Volume 39, Issue 6 (November 2011)

    Tension and Compression Creep Apparatus for Wood–Plastic Composites

    (Received 20 December 2010; accepted 18 July 2011)

    Published Online: 2011


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    Design of structural members made of wood–plastic composites (WPCs) is not possible without accurate test data for tension and compression. The viscoelastic behavior of these materials means that these data are required for both the quasi-static stress–strain response, and the long-term creep response. Their relative incompressibility causes inherent difficulties in creating effective clamping devices that do not preload the specimens. In order to conduct repeats of both test modes at multiple stress levels for at least 90 days, uni-axial test apparatuses must be economical and mass producible. Further, all tests must be conducted in an environment that is moisture and temperature controlled, creating space constraints. This paper describes economical apparatuses for both tension and compression creep testing that do not preload the specimens, require a minimum of floor space, and are easy and safe to load and unload. The operation and typical data for the tests are presented to demonstrate the apparatuses.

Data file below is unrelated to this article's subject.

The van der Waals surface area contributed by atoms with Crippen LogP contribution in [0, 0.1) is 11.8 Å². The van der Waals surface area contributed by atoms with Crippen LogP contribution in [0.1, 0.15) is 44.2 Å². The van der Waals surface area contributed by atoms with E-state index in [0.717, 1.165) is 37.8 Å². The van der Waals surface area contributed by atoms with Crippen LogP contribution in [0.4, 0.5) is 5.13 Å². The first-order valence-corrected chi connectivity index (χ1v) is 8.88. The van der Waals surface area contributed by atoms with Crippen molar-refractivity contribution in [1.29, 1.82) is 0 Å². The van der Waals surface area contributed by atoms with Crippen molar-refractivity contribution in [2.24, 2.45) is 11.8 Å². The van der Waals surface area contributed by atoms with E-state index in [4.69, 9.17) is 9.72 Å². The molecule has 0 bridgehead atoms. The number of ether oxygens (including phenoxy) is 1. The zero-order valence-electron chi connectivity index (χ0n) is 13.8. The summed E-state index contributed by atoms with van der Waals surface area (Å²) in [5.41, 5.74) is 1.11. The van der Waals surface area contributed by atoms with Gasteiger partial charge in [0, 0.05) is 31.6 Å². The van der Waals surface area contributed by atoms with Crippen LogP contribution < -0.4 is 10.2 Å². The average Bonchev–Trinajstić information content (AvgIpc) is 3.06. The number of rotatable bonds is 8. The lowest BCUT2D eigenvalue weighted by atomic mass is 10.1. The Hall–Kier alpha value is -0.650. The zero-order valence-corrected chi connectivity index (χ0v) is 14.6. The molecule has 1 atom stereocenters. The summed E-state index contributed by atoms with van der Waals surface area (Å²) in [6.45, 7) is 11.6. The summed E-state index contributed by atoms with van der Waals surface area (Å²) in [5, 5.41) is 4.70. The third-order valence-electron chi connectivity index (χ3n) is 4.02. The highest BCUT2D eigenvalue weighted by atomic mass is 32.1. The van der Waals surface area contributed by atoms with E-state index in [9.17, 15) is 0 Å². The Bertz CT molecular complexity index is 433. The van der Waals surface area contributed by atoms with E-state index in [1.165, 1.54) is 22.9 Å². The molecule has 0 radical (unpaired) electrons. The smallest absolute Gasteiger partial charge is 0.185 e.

Author Information:

    Hamel, Scott E.
    Univ. of Wisconsin–Madison,

    Hermanson, John C.
    USDA Forest Products Laboratory,

    Cramer, Steven M.
    Univ. of Wisconsin–Madison,

    Stock #: JTE103715

    ISSN: 0090-3973

    DOI: 10.1520/JTE103715

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    Title Tension and Compression Creep Apparatus for Wood–Plastic Composites
    Symposium , 0000-00-00
    Committee D07